Dave Hodgkinson - Perl, Hudson and Selenium
Pete Sergeant - Something testy
James Laver - Spark Form
For more information and to sign up, please visit:
See you there, Leon.
I wanted to write up on the February TA.pm meeting we had two weeks ago but kept delaying it. I think it's about time!
As with every TA.pm meeting, we try to mix both beginner and advanced talks, in order to have something for everyone. It's proven very effective so far. We've also started doing lightning talks, which I really wanted to do for a while.
The beginner talk was done by Gabor Szabo, giving an introduction on how to get started contributing to an open source project. There were a lot of laughs and a lot of fun. We also got to see new faces, and that's always great.
Then we had a round of lightning talks, one by Shlomi Fish on how to solve a very specific problem in a ton of different ways, and one by no speaker at all, on how to write a nifty website in under a minute using Dancer.
We've now accepted the second round of talks. Thank you to everyone who has submitted so far! As for the first round, please be aware that just because your talk hasn't been accepted yet, it doesn't necessarily mean that it won't be.
You've got almost three weeks left to submit talks before the deadline on the 24th. We need many more still to fill out the available slots! Don't make us start volunteering people on IRC. ;)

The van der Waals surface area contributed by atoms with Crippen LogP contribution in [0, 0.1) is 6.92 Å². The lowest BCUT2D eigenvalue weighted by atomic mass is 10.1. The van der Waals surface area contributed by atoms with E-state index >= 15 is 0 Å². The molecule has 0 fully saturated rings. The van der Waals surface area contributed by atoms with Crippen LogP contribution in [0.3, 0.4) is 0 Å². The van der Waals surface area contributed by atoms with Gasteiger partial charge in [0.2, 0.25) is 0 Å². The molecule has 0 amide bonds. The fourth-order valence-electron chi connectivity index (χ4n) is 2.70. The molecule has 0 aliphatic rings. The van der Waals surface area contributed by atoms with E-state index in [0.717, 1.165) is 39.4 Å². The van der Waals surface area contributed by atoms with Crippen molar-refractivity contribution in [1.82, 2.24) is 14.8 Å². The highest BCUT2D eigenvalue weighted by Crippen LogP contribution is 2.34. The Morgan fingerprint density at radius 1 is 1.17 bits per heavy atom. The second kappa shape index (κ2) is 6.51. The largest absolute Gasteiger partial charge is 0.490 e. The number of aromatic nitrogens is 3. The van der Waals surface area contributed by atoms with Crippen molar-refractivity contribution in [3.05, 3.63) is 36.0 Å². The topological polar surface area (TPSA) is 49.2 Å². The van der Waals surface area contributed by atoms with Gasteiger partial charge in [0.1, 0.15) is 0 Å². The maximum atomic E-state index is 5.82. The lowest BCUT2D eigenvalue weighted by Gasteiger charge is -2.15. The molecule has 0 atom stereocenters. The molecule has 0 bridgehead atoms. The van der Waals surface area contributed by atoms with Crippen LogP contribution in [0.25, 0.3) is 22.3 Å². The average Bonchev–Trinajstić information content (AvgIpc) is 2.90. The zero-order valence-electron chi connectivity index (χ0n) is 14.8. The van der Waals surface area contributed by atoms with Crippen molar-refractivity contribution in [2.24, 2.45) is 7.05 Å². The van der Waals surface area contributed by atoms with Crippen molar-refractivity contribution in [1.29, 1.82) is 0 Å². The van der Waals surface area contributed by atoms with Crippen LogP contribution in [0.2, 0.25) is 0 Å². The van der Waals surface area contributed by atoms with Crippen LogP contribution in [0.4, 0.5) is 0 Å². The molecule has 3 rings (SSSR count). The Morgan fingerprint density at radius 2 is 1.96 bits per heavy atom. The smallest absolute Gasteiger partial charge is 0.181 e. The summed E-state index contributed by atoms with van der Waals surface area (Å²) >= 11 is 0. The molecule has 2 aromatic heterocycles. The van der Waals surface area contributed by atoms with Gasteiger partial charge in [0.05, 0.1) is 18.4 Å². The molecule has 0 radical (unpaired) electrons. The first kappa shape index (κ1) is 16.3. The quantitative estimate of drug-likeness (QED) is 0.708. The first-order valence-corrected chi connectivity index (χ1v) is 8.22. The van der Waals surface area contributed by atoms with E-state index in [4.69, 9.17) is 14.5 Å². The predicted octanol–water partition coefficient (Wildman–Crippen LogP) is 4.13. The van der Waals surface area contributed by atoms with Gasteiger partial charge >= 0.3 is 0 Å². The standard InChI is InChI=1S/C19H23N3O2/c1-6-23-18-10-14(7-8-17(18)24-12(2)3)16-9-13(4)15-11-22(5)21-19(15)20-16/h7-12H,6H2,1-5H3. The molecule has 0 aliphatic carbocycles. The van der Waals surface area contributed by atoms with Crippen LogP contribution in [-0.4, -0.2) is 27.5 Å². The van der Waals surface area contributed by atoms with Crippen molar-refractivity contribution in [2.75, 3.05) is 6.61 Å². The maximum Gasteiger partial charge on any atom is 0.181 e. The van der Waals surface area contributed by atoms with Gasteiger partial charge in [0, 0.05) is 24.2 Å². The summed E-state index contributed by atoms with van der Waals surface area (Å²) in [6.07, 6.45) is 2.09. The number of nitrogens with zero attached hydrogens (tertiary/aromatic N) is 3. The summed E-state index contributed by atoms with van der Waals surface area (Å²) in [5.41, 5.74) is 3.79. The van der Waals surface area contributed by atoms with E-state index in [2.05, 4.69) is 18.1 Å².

As a bioinformatician and software developer of many years and avid Perl programmer and supporter, one thing I've noticed over the past few years is that Perl has been needlessly losing ground to Python in the major areas of scientific and financial computing, areas where it used to be *the* high-level interpreted language of choice. I am constantly having to correct people on blogs and forums that state incorrect Perl shortcomings when compared to Python or they were shortcomings from many years ago which don't exist anymore in the current language and ecosystem. If they spent two seconds researching Modern Perl and Enlightened Perl they would say WOW look where Perl has come!!!
This came up in a post-work discussion last night
How do the links to methods appear at the top of module documentation?
Are they automatically generated?
A specific example of POD that does this is DBIx::Class::ResultSet
Since I wasn’t sure what the exact behaviour is off the top of my head, I thought I’d investigate.
As you may have already seen, the web-rendered version of the POD has a table-of-contents list of “stuff” at the start of the document.
perldoc doesn’t produce the same table-of-contents. This makes sense to me, there’s not much scope for a clickable list of headings in text output
What magic markup makes this happen?
The simple answer is, “there’s no magic markup required”.
As long as you’re using pod2html, or something that behaves in the same manner you just need
to use ’=head1’, ’=head2’ and friends in your own POD.
The DBIx::Class::ResultSet pattern
Checking the file source quickly with
perldoc -m DBIx::Class::ResultSet